Forests are increasing around the world because of rising incomes and an improved sense of national wellbeing say researchers.
The authors refute the idea that increasing levels of CO2 in the atmosphere are the key cause of the spread of trees.
As countries become better off, farmers focus on good quality soils and abandon marginal lands, the authors say.
As a result, trees are able to rapidly reforest these deserted areas.
The study highlights the fact that between 1990 and 2015 forest growing stock increased annually by 1.31% in high income countries and by 0.5% in middle income nations, while falling by 0.72% in 22 low income countries.
Several global climate models have attributed this change to what’s termed CO2 fertilisation – where higher levels of carbon dioxide in the atmosphere boost the growing abilities of plants and trees.
But the authors say that this greening process has been going on since the 1800s in Western Europe when CO2 in the atmosphere was just starting to rise.
“When people are feeling good, it benefits forests,” Prof Pekka Kauppi from the University of Helsinki, the paper’s co-author, told BBC News.
“It is not just income. When a society works properly then deforestation automatically seems to disappear, and society reaches a sort of a balance with the forests. Once a country has a decent life, they do not deplete forests they want to protect them. When livelihoods come from other sources not subsistence farming then marginal lands are abandoned and people just leave the forests to grow back.”
Other parts of the world have started to increase forest cover in relation to their development and not just levels of CO2 the professor says. Europe, the US, Japan and New Zealand have all increased cover over the past century while over the past 50 years China and Chile have also seen forests increase.
Between 1990 and 2015 some 13 tropical countries have transitioned from places with net forest losses to net forest gains.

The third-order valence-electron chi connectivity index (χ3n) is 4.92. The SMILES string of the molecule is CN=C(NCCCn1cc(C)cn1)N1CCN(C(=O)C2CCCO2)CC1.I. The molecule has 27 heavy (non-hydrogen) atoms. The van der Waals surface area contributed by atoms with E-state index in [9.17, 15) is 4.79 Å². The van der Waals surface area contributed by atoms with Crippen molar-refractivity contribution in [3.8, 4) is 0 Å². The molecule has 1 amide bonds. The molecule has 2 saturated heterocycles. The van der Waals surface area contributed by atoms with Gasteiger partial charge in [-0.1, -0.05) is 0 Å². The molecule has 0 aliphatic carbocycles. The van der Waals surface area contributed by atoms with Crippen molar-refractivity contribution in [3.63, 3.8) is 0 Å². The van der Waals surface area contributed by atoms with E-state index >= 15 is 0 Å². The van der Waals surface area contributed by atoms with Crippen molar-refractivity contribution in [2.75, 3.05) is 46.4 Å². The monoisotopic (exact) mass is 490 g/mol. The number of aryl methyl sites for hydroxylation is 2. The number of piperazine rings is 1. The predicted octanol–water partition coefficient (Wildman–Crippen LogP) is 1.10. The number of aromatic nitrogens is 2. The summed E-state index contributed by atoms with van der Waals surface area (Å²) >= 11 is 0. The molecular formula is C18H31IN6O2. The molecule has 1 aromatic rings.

“Weather observations confirm indisputably that global temperatures are rising together with atmospheric CO2 levels,” said co-author Prof Antti Lipponen of the Finnish Meteorological Institute.
“However, the study shows that, over more than a century, changes in forest growing stock around the world have been virtually unrelated to those trends.”
The authors say that development encourages market economies which tend to concentrate farming onto the best lands with farmers abandoning marginal lands and often moving to the cities. Better technology and higher yields also tend to reduce the need to clear new agricultural lands and usually, as incomes rise, other fuel sources other than wood become available.
Another factor is that as countries get wealthier, they tend to import more products based on natural resources rather than manufacture them.
India is an “amazing example” says Prof Kauppi, having increased forest cover between 1970 and 2010 while at the same time, seeing its population double.
“If food can be grown on smaller areas of the very best lands, then marginal lands can be left aside and India is one of the regions of the world where agriculture was very low yielding earlier on but with the green revolution and an excellent climate for plant growth they have managed to feed the population relatively well.”
While development is critical the authors expressed concern about the future of Africa, with a majority of the 55 countries there have not reported moving from forest losses to forest gains. Losses are also being experienced in Nigeria, Brazil and Indonesia.
Brunei is only wealthy country the researchers found with decreasing forest cover.